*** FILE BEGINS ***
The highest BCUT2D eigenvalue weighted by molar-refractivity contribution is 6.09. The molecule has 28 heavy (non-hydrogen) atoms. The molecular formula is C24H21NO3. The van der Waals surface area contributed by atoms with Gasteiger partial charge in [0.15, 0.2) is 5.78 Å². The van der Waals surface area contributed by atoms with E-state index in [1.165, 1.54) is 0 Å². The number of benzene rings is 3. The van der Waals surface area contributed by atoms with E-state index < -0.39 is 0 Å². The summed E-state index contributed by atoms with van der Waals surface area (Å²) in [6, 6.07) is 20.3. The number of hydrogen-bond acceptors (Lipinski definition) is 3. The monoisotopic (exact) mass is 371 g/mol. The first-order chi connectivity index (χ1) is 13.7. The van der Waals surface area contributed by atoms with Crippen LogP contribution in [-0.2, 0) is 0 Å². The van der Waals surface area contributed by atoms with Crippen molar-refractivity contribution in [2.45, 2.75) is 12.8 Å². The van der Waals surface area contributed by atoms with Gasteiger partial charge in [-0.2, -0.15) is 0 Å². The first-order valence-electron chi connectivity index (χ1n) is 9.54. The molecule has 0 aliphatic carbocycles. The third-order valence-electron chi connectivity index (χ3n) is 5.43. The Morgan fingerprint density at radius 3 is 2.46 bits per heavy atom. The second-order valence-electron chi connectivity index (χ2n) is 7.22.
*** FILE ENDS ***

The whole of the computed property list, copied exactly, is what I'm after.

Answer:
The highest BCUT2D eigenvalue weighted by molar-refractivity contribution is 6.09. The molecule has 28 heavy (non-hydrogen) atoms. The molecular formula is C24H21NO3. The van der Waals surface area contributed by atoms with Gasteiger partial charge in [0.15, 0.2) is 5.78 Å². The van der Waals surface area contributed by atoms with E-state index in [1.165, 1.54) is 0 Å². The number of benzene rings is 3. The van der Waals surface area contributed by atoms with E-state index < -0.39 is 0 Å². The summed E-state index contributed by atoms with van der Waals surface area (Å²) in [6, 6.07) is 20.3. The number of hydrogen-bond acceptors (Lipinski definition) is 3. The monoisotopic (exact) mass is 371 g/mol. The first-order chi connectivity index (χ1) is 13.7. The van der Waals surface area contributed by atoms with Crippen LogP contribution in [-0.2, 0) is 0 Å². The van der Waals surface area contributed by atoms with Crippen molar-refractivity contribution in [2.45, 2.75) is 12.8 Å². The van der Waals surface area contributed by atoms with Gasteiger partial charge in [-0.2, -0.15) is 0 Å². The first-order valence-electron chi connectivity index (χ1n) is 9.54. The molecule has 0 aliphatic carbocycles. The third-order valence-electron chi connectivity index (χ3n) is 5.43. The Morgan fingerprint density at radius 3 is 2.46 bits per heavy atom. The second-order valence-electron chi connectivity index (χ2n) is 7.22.